Cappuccino — a shot of espresso infused with steamed milk and foam and drunk in the morning by Italians, but never after lunch or dinner, since with that much milk is considered a meal in itself, - the classic Italian breakfast.
The second rule is to never order cappuccino after an original Italian meal, Italians can't understand why anyone would order a calorie-rich cappuccino after a big meal.
Rule number three is to never sit down at a table with your cappuccino - Italians make their coffee luke-warm so it can be drunk quickly - if you sit down and drink your cappuccino slowly it will be cold before you are half-way through it.
Break the three cappuccino rules and you will expose yourself as a tourist!
By the way, a cup of cappuccino you can enjoy for 10 € at Caffè Florian, which is, however, part of every obligation program. (Balzac, Proust and Twain belonged to the guests.)
Well, having driven all over Italy I saw a variety of public restrooms. Most of them were acceptable. However, it is completely different from America. There is usually a woman sitting outside of the public restrooms. They are in charge of keeping maintenance of the restrooms, properly stocking them with toiletries, and cleaning up any messes. Therefore, make sure to have some coins with you to tip her. It is customary to tip around 20cents-1euro. Only coins, though, nothing more.
And, in Venice...you even have to put your change into a slot to get into the restroom since there is a bar that will lower when you do. It is one of those bars like when you enter a ride in an amusement park. Just make sure you have some coins at all time!
Until recently tipping was considered the exception rather than the rule; however, the influx of foreigners in Venice (not knowing any better; giving a normal tip as they would in there home) has raised expectations among many of the service providers. In Venice, unless the menu states that the service is included, a service tax of about 12% should appear as a separate item on your bill.
Higher-priced restaurants rarely charge for service, relying on diners' generosity to compensate their staff.
Tip checkroom attendants EUR.50 per person, restroom attendants EUR.20-EUR.30 (more in expensive hotels and restaurants).
What I'm saying now can be very unpopular among Venetian business holders, but I feel like I have to correct all other VT suggestions that have appeared so far on this topic: tipping in Venice is NOT a local custom (!)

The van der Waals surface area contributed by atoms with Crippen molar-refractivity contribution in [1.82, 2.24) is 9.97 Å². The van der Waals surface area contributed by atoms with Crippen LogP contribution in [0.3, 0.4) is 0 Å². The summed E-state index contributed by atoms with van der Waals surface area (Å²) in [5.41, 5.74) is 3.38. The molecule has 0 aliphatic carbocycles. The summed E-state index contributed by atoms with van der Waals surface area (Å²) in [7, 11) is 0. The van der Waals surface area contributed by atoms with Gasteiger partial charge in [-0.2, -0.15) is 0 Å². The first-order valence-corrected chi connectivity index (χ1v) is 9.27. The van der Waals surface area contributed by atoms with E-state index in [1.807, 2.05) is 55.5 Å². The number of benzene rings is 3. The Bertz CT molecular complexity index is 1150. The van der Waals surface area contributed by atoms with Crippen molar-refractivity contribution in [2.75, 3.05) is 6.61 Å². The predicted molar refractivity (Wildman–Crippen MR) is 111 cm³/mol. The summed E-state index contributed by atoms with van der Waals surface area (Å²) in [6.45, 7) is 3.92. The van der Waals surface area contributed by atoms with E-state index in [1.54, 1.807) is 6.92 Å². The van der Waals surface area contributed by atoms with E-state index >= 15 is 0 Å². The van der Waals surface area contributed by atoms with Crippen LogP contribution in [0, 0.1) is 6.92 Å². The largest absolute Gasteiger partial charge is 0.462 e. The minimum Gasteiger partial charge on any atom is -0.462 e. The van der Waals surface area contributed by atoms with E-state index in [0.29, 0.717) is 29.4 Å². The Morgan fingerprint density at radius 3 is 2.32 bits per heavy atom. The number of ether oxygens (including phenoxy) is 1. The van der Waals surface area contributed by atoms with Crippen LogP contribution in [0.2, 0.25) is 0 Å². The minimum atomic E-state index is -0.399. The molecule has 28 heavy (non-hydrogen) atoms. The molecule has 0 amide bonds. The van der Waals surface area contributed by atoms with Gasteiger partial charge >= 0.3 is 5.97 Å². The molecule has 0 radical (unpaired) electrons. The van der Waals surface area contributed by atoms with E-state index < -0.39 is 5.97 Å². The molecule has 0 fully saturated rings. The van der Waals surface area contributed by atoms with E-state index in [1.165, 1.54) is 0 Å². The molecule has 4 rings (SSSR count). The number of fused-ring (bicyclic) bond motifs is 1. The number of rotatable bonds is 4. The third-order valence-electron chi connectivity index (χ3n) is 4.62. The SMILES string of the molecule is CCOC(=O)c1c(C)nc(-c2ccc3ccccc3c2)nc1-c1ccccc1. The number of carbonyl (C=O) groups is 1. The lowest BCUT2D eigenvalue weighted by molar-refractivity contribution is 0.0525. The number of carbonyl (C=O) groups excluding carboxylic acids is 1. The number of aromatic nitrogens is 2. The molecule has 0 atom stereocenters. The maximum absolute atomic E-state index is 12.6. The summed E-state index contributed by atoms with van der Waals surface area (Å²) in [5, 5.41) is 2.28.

The restaurant bills can include some surcharges (like the "coperto", which is the price you pay for the service handling), which should anyway by law be clearly written on the menu. But there's no tip, unlike the US or other parts of the world!
So, this is definitely a myth, and in fact you'll notice it's all non-local people who claim that there's this "local custom" to tip 10-15-20% whatever. The true local custom is, you don't tip, unless of course you feel so thoroughly satisfied you exceptionally want to, and in any case it's few euros, not a 10 or more percent (!). Hope this helps, fellow travelers.
When in Venice, if tip is included in the price (almost all places), I give it. I never give an additional tip. Food is expensive enough. Tip is already included. Why should I give any additional tip? No way! Even if people say it's a local custom. What can they do to us? We are tourist and we, probably won't come back in the few weeks to the same restaurant ;-) So, keep you money with you.
Tipping seems to be the norm I think. A 15% service charge is added to all restaurant bills, however it is customary to leave a small tip for good service. You are now required by law to obtain an official receipt when eating at restaurants A 15-18% service charge is added to hotel bills. When all-inclusive prices are quoted, the service charge is already included. It is customary to leave an additional tip even when the service charge is already included.
Venice is a very special place, but most probably dying. I guess we cannot save it on our own, but bare in mind that just because you see some one throwing some thing into the channels, it is not okay for you to do so too;)
Tipping is around ten percent, nomatter how expensive your meal or cup of hot chocolate are... And of course, the more you like it, the more tips you pay!
One thing we took for granted was that what is on the table at restaurants (for example, bread) is complimentary. While waiting for our pizza to arrive, we absent-mindedly munched on the pretzels that were put out. When the bill came, we realized they kept track of how many pretzels we ate, and they cost us nearly as much as the meal! After that, we were wary about using any condiments, either.
We were having dinner and the waiter brought our salads and only a few minutes later we brought our dinners. We barely had time to start the salads so we keep eating them as our dinner sat there. Well the waiter came over and explained to us that in Italy you eat your salad until they bring the dinner then you eat your dinner and after that you finish the salad. Thats different than the US!!